Always annoys me when I read people complaining about some game making their system shut down. It isn't the complainer's fault, oh no, because it runs World of Warcraft just fine so their system must be perfect. As if WoW was the ultimate game.

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                    • #11
                      Originally posted by Ericg View Post
                      Same thing with games. The game's main logic loop runs forever, forever pegging the CPU. I wish there was a way to tell the CPU (combined with thermal sensors) "Screw the frame rate, never get above xyz degrees in temperature."
                      Interesting thing about that - I have made a game (pretty simple, 2D card game based on Might and Magic Arcomage), which is using OpenGL, but I only update the window when the mouse is moving (or something else is happening, of course, like animations are playing). For a simple 2D game it works really well, and at least the GPU sleeps a lot while playing it. I am yet to implement a framerate limit, though, so it's possible to get some crazy framerates by moving the mouse around in the window very quickly.

                      Originally posted by curaga View Post
                      I'm still waiting for -Olinus BTW -O3 that also takes cache size into account.
                      I think it's called -march native Or -mtune, at least.
                      Last edited by GreatEmerald; 04-16-2013, 02:50 PM. Reason: Silly vBulletin thinking that ":P" is bad, ":p" is good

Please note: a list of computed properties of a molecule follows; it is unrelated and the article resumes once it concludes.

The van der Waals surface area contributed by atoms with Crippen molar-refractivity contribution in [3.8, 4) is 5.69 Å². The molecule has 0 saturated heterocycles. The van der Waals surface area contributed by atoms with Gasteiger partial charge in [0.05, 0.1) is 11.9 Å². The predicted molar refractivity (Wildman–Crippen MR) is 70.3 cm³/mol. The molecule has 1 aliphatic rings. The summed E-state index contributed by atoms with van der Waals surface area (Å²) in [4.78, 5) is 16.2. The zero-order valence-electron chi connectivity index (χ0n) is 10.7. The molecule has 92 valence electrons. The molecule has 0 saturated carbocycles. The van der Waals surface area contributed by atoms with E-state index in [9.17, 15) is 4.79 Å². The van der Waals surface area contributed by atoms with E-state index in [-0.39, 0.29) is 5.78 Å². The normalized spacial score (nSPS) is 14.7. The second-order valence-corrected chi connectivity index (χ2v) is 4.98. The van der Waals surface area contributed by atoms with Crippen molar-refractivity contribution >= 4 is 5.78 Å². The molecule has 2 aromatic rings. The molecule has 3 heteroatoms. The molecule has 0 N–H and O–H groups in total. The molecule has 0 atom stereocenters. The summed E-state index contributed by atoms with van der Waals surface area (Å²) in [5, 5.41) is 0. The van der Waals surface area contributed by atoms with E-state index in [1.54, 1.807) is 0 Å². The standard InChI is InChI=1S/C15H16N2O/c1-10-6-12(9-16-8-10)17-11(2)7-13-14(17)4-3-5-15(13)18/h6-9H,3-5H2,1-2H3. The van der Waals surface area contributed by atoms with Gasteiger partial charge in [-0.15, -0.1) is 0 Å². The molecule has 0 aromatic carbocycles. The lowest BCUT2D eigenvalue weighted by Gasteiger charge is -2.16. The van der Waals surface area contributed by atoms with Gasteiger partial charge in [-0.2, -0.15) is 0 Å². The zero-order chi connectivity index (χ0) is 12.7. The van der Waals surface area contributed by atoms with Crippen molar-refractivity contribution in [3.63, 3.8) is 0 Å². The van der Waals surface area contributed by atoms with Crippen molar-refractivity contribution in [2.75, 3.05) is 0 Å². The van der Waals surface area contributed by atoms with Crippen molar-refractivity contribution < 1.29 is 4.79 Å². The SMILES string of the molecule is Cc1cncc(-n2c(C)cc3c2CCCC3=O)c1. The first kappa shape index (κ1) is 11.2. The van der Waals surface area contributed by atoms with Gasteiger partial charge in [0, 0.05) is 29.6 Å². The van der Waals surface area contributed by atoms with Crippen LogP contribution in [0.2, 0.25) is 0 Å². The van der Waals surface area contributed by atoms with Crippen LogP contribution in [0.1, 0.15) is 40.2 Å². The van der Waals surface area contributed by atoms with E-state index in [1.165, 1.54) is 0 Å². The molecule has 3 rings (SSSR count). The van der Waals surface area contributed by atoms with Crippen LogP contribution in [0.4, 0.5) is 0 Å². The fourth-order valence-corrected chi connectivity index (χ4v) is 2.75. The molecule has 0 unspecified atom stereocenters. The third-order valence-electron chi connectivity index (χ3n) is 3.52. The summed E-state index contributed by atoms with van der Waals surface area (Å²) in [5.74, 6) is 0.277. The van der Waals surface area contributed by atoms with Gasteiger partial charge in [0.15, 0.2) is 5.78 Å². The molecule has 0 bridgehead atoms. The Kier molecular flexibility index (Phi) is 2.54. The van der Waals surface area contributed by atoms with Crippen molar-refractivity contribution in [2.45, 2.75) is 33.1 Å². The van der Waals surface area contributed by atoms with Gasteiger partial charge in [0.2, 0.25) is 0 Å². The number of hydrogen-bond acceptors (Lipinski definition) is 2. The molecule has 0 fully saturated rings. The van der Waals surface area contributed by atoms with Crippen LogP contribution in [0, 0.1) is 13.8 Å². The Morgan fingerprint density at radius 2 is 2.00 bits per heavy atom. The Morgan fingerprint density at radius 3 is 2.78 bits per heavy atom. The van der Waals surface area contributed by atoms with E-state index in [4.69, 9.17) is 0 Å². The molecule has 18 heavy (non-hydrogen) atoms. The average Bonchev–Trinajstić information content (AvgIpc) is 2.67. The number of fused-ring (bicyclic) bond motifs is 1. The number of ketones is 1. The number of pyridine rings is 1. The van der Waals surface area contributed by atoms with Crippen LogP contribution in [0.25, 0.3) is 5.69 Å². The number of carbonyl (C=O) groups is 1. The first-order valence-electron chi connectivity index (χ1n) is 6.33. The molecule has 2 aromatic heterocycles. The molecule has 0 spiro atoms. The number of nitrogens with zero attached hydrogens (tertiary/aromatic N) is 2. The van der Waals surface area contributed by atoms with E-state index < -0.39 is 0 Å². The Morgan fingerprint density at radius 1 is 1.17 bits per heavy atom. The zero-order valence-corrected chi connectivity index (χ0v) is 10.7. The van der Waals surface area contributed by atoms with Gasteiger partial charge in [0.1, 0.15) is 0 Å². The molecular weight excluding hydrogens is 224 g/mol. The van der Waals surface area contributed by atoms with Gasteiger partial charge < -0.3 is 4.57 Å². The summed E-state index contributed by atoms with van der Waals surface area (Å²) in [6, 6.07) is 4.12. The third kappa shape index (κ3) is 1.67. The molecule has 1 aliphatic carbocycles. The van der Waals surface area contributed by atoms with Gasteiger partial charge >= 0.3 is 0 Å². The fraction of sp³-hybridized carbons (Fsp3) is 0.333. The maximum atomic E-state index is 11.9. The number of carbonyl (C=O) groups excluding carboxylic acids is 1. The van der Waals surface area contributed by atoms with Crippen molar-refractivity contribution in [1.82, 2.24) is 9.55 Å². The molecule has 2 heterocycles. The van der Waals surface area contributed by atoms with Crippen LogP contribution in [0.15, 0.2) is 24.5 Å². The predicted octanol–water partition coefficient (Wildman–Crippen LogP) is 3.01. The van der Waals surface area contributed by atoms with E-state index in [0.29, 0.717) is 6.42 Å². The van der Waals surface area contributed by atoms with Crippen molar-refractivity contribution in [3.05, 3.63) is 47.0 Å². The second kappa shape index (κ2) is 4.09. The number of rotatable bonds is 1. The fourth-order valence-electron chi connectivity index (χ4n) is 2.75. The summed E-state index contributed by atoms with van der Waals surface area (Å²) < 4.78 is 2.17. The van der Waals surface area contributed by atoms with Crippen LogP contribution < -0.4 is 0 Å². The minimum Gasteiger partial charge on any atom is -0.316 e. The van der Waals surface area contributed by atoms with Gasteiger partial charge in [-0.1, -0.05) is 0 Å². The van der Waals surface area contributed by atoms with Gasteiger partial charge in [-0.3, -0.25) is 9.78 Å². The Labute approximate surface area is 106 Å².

Comment


                      • #12
                        Originally posted by schmidtbag View Post
                        Saying "faster=more energy efficient" is very narrow-minded. That is undoubtedly true, but that's only when you look at a single-instance task. For example, if you have a task running 24/7 that does not ever max out the CPU, optimizing the code for speed might in fact use up more power, because the CPU is going all-out on a task that will never end; in other words, you can't "hurry up" an infinite procedure that is already going as fast as it can. As long as the CPU doesn't get maxed out and as long as the program keeps up with it's task, I'm sure reducing instruction sets needed would help increase power efficiency.

                        Overall, I'm sure the end result of this is minor. But, other articles on Phoronix have shown that, for example, updates to GPU drivers can both increase performance and power efficiency on the same hardware. Who says a compiler can't do the same?
                        This makes no sense at all. If you have a task that's running 24/7 on but requires not so much CPU time (=CPU is doing other work or sleeping in between) making it faster will simply make the cpu to sleep more in between and thus save energy.
                        Think about it, what you are saying is that your cpu calculates something faster but actually does the same work in the same time as before. Then it's by definition not faster.

                        Comment


                        • #13